Even Microsoft’s marketing chief thinks the company handled OneDrive storage curtailing situation ‘badly’

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If you think the whole curtailing free OneDrive storage situation wasn’t handled very well, you’re not alone. Even Microsoft feels the same way. Recently, the company’s chief marketing officer Chris Capossela admitted that Microsoft handled the whole situation “badly.”

Last month, Microsoft announced that it is putting a cap of 1TB of storage (formerly unlimited) for Office 365 subscribers, and eliminating the 100GB and 200GB storage plans that currently cost $1.99 and $2.99. Instead, the company now offers a 50GB storage plan that cost $1.99. As part of the announcement, the company also reduced the 15GB of storage that it offered to all users to 5GB. At the time, the company noted that it was doing this because many users have abused the free limit, with some backing up as many as 5 computers and putting more than 70TB of data to the cloud.

Speaking on Windows Weekly podcast, Capossela acknowledged the issue. “OneDrive takeback is a way to anger a bunch of diehard fans, particularly in the way we did it. In that case, if anyone had seen the math, I don’t think they would have questioned the economics.”

But then it all comes down to the realization that the company shouldn’t have introduced unlimited OneDrive storage to begin with. “Why did we put ourselves there in the first place, that was another mistake that we had made a year earlier. The economics were totally unsustainable, the way we did the communications was very rushed, because of a major publication that was going to publish something that was very damaging, and was not true. And so we felt like we had to get in front of it and we just weren’t ready.”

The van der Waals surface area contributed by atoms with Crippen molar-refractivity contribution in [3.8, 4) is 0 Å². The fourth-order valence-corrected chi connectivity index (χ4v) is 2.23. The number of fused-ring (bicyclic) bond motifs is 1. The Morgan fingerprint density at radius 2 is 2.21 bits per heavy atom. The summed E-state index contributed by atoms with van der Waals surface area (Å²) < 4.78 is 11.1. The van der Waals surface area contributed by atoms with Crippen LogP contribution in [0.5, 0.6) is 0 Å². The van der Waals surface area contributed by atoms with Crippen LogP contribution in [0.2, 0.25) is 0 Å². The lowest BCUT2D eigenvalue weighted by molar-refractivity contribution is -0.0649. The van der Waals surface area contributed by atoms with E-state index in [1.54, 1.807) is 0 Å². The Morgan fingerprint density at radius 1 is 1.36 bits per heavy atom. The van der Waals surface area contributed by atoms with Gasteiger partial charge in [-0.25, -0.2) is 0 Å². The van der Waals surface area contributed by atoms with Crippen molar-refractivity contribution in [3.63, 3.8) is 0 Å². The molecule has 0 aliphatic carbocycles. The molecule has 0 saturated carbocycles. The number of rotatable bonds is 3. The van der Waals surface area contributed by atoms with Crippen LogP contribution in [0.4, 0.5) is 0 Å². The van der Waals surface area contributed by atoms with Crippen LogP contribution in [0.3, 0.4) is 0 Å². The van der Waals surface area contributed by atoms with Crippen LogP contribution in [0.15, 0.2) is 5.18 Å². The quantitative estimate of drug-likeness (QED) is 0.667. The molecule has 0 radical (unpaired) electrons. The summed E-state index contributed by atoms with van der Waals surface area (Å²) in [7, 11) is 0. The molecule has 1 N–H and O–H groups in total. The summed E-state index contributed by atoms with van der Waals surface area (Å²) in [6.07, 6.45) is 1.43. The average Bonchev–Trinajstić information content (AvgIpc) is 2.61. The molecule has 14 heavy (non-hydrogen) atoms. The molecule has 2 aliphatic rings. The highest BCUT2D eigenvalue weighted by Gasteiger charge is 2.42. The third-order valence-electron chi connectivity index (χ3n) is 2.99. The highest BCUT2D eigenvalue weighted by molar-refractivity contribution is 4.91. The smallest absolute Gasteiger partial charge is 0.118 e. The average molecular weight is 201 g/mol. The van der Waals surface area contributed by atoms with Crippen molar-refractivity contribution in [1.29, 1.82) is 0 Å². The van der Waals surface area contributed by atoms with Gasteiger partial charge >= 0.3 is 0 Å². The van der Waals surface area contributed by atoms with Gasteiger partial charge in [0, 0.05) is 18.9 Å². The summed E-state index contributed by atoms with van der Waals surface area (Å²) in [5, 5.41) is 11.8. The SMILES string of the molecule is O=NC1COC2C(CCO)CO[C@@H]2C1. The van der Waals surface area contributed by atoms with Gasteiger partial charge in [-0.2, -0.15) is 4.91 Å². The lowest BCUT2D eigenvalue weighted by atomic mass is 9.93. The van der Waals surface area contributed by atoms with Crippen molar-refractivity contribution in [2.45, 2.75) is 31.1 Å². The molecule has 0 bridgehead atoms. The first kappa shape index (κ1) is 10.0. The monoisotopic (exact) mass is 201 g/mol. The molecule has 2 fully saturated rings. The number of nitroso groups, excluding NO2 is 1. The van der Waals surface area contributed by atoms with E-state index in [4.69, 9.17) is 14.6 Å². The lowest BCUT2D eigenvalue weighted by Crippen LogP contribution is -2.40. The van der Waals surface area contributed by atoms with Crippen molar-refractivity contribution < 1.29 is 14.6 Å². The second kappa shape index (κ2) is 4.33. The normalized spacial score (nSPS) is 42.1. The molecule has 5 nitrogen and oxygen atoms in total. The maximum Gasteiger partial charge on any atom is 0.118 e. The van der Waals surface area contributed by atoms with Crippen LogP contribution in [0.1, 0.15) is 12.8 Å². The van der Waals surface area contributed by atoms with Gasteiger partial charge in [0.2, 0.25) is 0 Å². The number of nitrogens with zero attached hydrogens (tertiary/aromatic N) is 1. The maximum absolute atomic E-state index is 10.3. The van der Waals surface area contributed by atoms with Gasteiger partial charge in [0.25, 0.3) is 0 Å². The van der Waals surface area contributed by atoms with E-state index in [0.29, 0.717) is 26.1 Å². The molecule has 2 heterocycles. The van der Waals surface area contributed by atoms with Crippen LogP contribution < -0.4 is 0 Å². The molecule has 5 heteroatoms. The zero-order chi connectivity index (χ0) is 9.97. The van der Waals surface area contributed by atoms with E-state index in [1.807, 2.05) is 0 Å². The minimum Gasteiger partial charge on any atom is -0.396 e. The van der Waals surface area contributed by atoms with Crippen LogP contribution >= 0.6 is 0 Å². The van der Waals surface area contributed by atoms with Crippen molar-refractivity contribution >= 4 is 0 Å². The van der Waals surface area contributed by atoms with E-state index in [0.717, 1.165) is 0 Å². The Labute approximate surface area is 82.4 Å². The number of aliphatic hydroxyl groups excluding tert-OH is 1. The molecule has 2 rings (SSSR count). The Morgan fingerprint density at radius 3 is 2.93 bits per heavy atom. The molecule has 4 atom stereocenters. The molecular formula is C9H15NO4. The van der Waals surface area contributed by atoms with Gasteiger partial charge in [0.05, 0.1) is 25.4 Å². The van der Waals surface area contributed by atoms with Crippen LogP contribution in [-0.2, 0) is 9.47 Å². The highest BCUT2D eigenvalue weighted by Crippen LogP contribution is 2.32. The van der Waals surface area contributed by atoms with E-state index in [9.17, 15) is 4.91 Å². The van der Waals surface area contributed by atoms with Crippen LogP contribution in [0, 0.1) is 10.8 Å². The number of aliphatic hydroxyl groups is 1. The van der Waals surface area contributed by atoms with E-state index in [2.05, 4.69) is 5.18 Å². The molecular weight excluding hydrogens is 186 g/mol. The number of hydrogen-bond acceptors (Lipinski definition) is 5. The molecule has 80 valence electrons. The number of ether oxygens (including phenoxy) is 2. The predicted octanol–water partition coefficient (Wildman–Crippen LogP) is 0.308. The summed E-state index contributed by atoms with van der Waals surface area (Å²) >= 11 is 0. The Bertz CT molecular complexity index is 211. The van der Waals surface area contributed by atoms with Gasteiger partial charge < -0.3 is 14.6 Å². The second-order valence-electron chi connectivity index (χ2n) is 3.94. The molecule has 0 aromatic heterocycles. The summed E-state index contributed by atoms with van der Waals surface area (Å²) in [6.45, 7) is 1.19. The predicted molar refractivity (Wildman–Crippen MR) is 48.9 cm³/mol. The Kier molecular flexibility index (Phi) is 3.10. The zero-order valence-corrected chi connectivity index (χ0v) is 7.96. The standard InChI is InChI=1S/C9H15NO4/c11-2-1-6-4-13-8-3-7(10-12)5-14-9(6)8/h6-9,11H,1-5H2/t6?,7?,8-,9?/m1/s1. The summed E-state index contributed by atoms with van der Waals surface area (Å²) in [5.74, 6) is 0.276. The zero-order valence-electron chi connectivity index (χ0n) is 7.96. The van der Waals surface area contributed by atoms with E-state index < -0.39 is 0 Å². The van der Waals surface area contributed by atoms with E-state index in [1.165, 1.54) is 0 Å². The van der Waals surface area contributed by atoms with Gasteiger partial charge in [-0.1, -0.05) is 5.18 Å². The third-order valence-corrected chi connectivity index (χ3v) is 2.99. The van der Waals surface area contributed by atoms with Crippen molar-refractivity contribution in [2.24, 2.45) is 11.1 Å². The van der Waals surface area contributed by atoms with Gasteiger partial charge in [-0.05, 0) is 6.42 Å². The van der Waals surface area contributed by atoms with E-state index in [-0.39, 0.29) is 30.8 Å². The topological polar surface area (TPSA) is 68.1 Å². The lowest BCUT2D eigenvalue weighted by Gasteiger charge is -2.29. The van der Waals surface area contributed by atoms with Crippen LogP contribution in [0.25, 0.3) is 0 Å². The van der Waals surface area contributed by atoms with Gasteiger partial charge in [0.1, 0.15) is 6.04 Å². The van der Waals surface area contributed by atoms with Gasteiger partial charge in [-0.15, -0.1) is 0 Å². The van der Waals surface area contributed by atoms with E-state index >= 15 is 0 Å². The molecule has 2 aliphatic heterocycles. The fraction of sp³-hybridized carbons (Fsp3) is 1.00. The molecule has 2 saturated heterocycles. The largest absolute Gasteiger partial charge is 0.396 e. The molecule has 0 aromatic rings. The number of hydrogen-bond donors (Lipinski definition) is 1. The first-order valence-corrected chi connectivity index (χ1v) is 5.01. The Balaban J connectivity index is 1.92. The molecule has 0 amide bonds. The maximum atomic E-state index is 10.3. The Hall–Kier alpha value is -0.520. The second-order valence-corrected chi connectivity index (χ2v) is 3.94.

“We just were not ready. But the alternative of having a very damaging, borderline false story run in a massive publication, Frank and I just couldn’t let that happen. We just didn’t do a good enough job in the sprint to beat the story to get the communications in the shape that they needed to be.”

“The economic decision was easy. We made the economic decision, incorrectly, a year earlier, and then when we saw the usage just take off and you have 400 million or whatever it is, and you’re upgrading a gazillion Windows 10 machines, and they’re all using OneDrive, which is great, but you’ve got to use it in a way that’s economically sustainable. Those were some of the things that went into it.”

For what it’s worth, the company earlier this month apologized for the way it handled the whole OneDrive situation, and added that it will give let users keep their 15GB of free cloud storage and additional 15GB camera roll bonus, provided they opted in by next month.

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